... I give you the next best thing: Stross' worldbuilding notes for it. Interesting reading; gives an idea of both how much thought goes into such ideadense work and of Stross' creative process.

I don't live Here anymore ...

... more and more, the world feels like an invisible future, one where only the past can be seen. Every Dell ad seems the height of paleotech, every iPod laughably quaint; the very mouse and keyboard with which I pen this are a source of deja vu flavoured amusement.

I've been spending too much time at KurzweilAI, haven't I?

Saturday, June 11, 2005

Don't say I didn't warn you ...

... I told y'all the Panopticon Singularity was coming! Another point: How long will it be, I wonder, before the next software monopoly begins with a G?

Now, put the two together ...

What the hell ...

... is wrong with the google guys? What with their growing list of services, is putting this on their page too much to ask?

Link from PCWorld Magazine circa 2004 (didn't bother taking note of the month)

My ears can see the world ...

... yours too.

I Have Returned!!

... and I come bearing ... well, nothing but my fine self actually. Ain't it cool?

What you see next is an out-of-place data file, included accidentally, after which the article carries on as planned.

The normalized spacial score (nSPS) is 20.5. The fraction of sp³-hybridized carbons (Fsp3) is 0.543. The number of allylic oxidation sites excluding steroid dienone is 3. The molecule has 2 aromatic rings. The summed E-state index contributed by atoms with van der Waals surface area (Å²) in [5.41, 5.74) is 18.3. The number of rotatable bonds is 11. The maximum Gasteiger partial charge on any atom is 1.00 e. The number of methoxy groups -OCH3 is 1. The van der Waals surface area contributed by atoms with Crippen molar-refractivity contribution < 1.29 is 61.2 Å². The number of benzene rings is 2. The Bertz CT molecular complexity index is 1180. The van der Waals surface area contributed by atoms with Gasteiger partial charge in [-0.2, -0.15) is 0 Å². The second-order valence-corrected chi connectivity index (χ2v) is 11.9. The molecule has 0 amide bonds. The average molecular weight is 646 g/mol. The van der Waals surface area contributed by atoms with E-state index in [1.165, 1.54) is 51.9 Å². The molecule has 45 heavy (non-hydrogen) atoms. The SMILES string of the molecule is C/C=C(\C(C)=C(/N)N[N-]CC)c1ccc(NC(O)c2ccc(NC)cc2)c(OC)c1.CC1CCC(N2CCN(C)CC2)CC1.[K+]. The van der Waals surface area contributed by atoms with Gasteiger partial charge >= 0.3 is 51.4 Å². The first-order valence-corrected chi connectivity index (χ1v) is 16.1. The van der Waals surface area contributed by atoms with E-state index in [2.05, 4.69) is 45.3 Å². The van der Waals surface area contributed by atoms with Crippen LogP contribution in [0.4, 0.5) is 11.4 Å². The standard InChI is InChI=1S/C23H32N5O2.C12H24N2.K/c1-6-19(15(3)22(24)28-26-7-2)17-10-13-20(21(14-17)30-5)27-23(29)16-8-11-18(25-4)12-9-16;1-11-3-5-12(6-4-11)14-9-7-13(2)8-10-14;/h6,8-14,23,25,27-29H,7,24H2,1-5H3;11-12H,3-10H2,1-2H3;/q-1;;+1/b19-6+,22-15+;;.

Wednesday, June 08, 2005

See you Friday ...

... going, going, gone.

Fun Clarkisms ...

Any sufficiently advanced technology is indistinguishable from magic (everybody knows this one)

Any technology distinguishable from magic is insufficiently advanced (corollary to the original)

Any sufficiently complex magic is indistinguishable from technology (I disagree, but hey.)

Any sufficiently badly-written science is indistinguishable from magic. (Aaron Allston, of whom I've never heard)

Any sufficiently advanced scam is indistinguishable from religion (Mac'll love this one. I disagree but again, hey.)

Any sufficiently advanced advanced intelligence is indistinguishable from nature ( Paul Evan Hughes' answer to the Fermi Paradox)

Any sufficiently advanced bureaucracy is indistinguishable from molasses (getting snarky now)

Any sufficiently nice person is indistinguishable from someone who likes you (some livejournal I can't be bothered to remember.)

And, last but not least, my personal contribution:

Any sufficiently complex system is indistinguishable from a mind (Mine! Mine!Mine!MineMineMineMINE!! )

Feel free to contribute.

False alarm, people ...

... the accelerando E-book isn't out yet. On the plus side however, the hardcover is. Whoo hoo!

Tuesday, June 07, 2005

Rise, my Octopeds ...

... 'Walking' octopus inspires soft robots

The surprise discovery that octopi can "walk" along the sea bed on two tentacles has inspired scientists seeking to create of a new generation of soft, flexible robots.
Two species of octopus have been observed moving in an upright bipedal stride since the discovery was announced in March this year.

And scientists at the University of California at Berkeley believe they can develop artificial muscles for use in a new field of soft robotics using the studies of the octopus's movement.